The obvious one is that it allows the rich to deceive others (and themselves) into believing that they are ordinary people, and victims of “NuLabour attacks on the middle class” rather than what they really are - a privileged elite; a salary of £50,000 puts one in the top 10% of earners.
However, I suspect the tendency to over-estimate “middle England” incomes has (at least) four adverse effects upon those on truly middle incomes, namely:
1. Lower self-esteem. Our estimates of self-worth are connected to our income - they call them “earnings” for a reason. And we measure this worth relative to other people; it’s for this reason that income is a positional (pdf) good (pdf). This means that if we over-estimate median incomes, we’ll under-estimate how well we are doing, and so feel worth less.
2. Over-ambition. If workers feel they are earning less than others, they’ll make more effort to climb the greasy pole. This isn’t just aesthetically unpleasant; as Mill said, “I am not charmed with the ideal of life held out by those who think that the normal state of human beings is that of struggling to get on.” It could also be counter-productive in aggregate. This paper shows that workers who seek promotion naturally invest in those skills which their managers can more easily evaluate. This can lead to over-investment in general managerial or salesmanship skills, and under-investment in technical geeky skills which bosses can’t understand. The upshot can be lower aggregate productivity.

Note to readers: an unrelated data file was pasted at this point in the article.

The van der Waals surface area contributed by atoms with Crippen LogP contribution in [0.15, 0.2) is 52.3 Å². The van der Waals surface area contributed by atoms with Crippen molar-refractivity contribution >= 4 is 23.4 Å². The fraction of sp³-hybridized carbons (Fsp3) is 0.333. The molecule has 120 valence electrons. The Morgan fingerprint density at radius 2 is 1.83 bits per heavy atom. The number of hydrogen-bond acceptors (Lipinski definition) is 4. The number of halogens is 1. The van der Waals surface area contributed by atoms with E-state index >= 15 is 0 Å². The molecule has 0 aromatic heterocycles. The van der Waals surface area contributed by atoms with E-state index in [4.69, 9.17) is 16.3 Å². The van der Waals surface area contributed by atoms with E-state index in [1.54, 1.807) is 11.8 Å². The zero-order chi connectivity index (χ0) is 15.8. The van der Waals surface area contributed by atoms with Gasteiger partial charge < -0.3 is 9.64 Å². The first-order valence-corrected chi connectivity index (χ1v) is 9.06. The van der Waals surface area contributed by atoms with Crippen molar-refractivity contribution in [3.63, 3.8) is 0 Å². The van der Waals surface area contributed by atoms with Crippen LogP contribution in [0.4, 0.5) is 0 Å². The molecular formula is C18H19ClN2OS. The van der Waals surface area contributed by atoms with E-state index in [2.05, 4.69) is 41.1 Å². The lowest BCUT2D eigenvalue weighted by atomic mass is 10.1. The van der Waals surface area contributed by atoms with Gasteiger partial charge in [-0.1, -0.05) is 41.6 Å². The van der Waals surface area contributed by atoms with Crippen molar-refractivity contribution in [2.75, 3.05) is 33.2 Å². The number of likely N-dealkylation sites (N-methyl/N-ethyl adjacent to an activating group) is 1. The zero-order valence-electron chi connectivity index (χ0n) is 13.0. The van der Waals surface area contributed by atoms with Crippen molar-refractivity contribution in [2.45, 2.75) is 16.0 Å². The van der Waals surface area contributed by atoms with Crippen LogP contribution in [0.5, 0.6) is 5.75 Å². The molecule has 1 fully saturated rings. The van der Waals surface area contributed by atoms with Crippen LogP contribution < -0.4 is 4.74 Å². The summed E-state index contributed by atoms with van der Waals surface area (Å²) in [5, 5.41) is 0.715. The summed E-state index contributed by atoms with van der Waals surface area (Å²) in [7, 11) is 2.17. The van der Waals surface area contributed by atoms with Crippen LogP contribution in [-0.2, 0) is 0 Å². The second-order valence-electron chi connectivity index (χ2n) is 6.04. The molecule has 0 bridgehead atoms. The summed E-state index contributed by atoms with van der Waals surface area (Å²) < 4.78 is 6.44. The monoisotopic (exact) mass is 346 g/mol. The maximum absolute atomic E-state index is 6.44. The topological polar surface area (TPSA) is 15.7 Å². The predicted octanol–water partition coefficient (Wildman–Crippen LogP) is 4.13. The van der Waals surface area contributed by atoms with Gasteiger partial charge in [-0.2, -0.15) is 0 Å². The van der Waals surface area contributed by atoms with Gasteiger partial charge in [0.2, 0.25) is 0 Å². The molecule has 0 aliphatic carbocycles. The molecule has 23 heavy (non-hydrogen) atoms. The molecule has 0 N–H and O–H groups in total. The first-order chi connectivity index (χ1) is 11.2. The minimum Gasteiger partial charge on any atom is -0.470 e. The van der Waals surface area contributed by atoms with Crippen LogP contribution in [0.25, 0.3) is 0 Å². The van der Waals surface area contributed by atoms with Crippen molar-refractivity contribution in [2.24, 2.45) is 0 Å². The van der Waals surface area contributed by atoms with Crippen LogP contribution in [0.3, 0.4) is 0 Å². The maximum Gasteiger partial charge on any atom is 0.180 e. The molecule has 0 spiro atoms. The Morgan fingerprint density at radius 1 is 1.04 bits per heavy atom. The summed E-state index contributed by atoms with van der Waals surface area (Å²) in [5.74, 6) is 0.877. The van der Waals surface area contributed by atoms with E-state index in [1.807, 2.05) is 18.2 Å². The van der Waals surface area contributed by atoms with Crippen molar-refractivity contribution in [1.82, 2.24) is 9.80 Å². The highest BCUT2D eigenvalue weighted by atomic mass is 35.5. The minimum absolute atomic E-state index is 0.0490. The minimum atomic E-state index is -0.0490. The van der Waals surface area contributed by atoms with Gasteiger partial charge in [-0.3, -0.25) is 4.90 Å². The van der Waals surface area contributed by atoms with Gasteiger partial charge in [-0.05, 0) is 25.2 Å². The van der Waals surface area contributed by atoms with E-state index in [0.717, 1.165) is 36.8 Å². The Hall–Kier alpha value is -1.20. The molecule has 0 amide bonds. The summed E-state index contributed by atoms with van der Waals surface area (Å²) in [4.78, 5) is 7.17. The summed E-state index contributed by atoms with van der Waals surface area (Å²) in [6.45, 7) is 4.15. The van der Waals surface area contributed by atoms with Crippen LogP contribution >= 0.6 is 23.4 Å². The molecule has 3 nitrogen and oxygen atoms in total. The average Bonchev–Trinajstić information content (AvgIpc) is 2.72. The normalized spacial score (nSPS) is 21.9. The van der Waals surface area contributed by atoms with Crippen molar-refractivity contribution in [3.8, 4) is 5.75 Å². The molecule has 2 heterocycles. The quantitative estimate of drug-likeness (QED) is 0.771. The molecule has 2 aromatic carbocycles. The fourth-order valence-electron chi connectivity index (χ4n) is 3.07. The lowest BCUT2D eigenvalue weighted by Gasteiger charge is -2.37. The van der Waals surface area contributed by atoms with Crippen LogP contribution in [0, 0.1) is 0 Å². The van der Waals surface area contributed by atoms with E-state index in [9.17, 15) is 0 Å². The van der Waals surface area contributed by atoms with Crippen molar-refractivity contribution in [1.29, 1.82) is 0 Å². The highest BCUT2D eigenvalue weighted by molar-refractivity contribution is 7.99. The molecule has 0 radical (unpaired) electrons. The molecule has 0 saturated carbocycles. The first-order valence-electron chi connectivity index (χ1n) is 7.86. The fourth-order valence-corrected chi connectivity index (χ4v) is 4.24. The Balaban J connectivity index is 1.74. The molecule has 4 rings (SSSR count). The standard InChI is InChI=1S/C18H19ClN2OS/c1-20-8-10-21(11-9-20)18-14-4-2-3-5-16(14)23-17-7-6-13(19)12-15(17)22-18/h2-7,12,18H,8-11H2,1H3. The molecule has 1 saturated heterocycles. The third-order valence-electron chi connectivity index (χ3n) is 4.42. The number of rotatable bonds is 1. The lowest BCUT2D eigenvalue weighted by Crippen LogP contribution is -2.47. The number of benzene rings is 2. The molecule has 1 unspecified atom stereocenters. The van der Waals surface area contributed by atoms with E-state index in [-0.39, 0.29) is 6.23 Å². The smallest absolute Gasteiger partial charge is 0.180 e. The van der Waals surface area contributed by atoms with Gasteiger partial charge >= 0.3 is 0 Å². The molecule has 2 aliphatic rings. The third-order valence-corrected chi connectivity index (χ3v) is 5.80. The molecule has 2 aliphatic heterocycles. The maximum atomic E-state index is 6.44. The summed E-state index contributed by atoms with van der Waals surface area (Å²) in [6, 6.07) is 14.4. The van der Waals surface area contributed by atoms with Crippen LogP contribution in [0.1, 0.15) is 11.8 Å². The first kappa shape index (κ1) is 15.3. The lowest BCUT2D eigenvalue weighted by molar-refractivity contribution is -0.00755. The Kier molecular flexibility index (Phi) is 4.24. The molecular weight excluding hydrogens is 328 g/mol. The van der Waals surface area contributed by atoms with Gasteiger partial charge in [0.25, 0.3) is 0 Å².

3. Excessive debt and consumption. Robert H. Frank has written extensively about how perceptions of others’ wealth cause people to spend more on conspicuous consumption - bigger cars and houses - and so get into bigger debt. Spending is contagious. The more we over-estimate the Jones’ incomes, the more we’ll struggle to keep up with them.
4. Crime. When people think there’s money around, they become more selfish. So if they over-estimate others’ incomes they might become more mean-spirited and even prone to crime. Those MPs who fiddled their expenses did so in part because they thought (wrongly) that an income of £60,000 wasn’t much.
Now, I’m not saying these are large effects - just that they might be non-zero. If so, the persistent over-estimate of “middle England” incomes might be nastier than generally supposed.